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Moscow's Muslim Slums Now Breeding Grounds for Despair

VIENNA — An increasing number of Muslim guest workers in the Russian capital “are living in inhuman conditions, suffering from cold, hunger and disease,” harassed by government officials, and largely ignored by the traditional Muslim hierarchies, a combination that is turning them into breeding grounds for despair and possible radicalization.

In a report carried on the Islamnews.ru portal, Rustam Dzhalilov describes the settlement of Chelobityevo, where some 3,000 Muslims from Central Asia, whose misfortunes people in Moscow “either do not know or do not want to know,” live only 200 meters from the Garden Ring Road.

Many of the buildings there are little more than crude huts, the journalist notes, assembled from found materials, lack any indoor plumbing or heating and often have as many as ten people to a room. The migrants there at one point did manage to purchase an electric generator, but militia officers took it away.

Dzhalilov spoke with Firuza, a woman from Kyrgyzstan living in one of the huts with her three children. She and her husband came to Russia to work 12 years ago, but then six years later, the family lost its apartment and took to sleeping in a Moscow railway station. Shortly thereafter, they came to Chelobityevo and built the hut she lives in now.

Her husband continued to work at a construction site, but then he suffered an accident and had to return home to Tajikistan. “But [Firuza] could not return: There was no home, apartment or means for existence” for her there. As a result, she remains in the settlement with two teenage boys and a 6-year-old daughter. None of them are in school.

The family lacks the money for medicine, but the people of the settlement do what they can to help one another. Unfortunately, even though some have jobs, that is not easy, especially since OMON officers frequently demand bribes, regardless of whether they have passports or not, and the Muslim spiritual directorate (MSD) does nothing to help.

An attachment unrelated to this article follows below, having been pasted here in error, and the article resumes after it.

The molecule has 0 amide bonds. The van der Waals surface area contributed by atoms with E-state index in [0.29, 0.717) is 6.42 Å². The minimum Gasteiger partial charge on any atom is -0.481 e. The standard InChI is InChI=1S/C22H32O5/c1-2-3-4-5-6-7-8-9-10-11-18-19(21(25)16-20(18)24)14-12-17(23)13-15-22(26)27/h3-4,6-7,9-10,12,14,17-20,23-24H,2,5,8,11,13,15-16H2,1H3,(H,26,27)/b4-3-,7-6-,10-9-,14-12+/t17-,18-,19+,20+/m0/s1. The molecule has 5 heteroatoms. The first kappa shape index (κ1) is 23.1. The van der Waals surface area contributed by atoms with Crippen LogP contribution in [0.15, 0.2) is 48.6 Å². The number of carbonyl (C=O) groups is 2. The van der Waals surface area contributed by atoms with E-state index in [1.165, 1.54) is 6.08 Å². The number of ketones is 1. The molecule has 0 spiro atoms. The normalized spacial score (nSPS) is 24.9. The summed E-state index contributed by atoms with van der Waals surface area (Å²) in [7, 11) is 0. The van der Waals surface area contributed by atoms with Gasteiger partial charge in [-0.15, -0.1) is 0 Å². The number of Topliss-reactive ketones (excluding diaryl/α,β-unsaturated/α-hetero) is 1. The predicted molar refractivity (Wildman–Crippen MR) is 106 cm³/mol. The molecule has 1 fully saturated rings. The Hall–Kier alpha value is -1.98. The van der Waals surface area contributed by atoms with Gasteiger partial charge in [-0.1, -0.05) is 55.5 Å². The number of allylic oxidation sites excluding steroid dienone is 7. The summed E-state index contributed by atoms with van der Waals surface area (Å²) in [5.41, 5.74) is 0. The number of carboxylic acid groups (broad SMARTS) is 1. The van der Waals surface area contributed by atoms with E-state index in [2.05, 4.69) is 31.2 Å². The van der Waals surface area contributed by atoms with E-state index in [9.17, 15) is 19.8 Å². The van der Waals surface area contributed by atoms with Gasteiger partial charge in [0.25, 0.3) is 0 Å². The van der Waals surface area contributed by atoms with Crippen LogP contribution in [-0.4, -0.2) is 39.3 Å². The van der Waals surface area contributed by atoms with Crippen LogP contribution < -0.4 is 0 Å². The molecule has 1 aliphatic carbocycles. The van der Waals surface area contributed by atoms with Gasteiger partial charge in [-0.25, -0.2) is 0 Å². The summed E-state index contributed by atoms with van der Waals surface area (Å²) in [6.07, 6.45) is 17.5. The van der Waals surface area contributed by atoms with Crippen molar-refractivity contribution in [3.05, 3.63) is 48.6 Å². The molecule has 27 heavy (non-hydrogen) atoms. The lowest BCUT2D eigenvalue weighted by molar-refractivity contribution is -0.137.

Bakhrom Khamroyev, a human rights activist, told Dhzalilov that people in Chelobityevo have learned not to show their passports because if they say they don’t have any, then they only have to pay 500 rubles ($16 dollars) to the militia, whereas if they show passports, they have to pay up to 1500 rubles ($50 dollars).

Asked whether the MSD does anything to help, Firuza said, “Some of our young lads regularly take part in prayers. They turned for help to the main Moscow mosque, but the mosque bureaucrats responded: ‘We do not provide such services; we do not help the needy.’”

Consequently, it has worked out for the residents of the settlement that only individual Muslims are providing any help. But efforts to organize a Muslim community in Chelobityevo have been impeded by the civil authorities. Some young people organized a mosque, but the OMON forced them to disperse, apparently brutally, “and the mosque [itself] soon burned.”

Another resident of the settlement, Babur Rakhmonaliyev, who had to flee Kyrgyzstan because of his human rights work — the powers that be there planted drugs on him in order to convict him, he told Dzhalilov — is slightly better off than his neighbors because he has rented a cafe where at least there is water and heat.

Rakhmonaliyev said that next door to his cafe was a “modest musalla” — a place for prayer — but added that he was “certain” that the only way the residents of Chelobityevo were going to escape their current problems of “constant need” was to “observe the principles of Islam in all things” on their own.

Dzhalilov writes that he left Chelobityeva “with a heavy heart,” recognizing that after “20 years” of  “a capitalist economic system,” most Russians have become indifferent to the fate of anyone except themselves and react with indifference even to those who have “to live in a cardboard box” as many in this settlement on the outskirts of Moscow do.

But he says that he is appalled by Russia’s Muslim “leaders.” The latter, he adds, are not real “representatives” of the umma “or defenders and exponents of [its] interests. Only Muslims themselves, voluntarily following the injunctions of their faith, can form unions that will be concerned about the interests of the entire umma, including those” in places like Chelobityeva.

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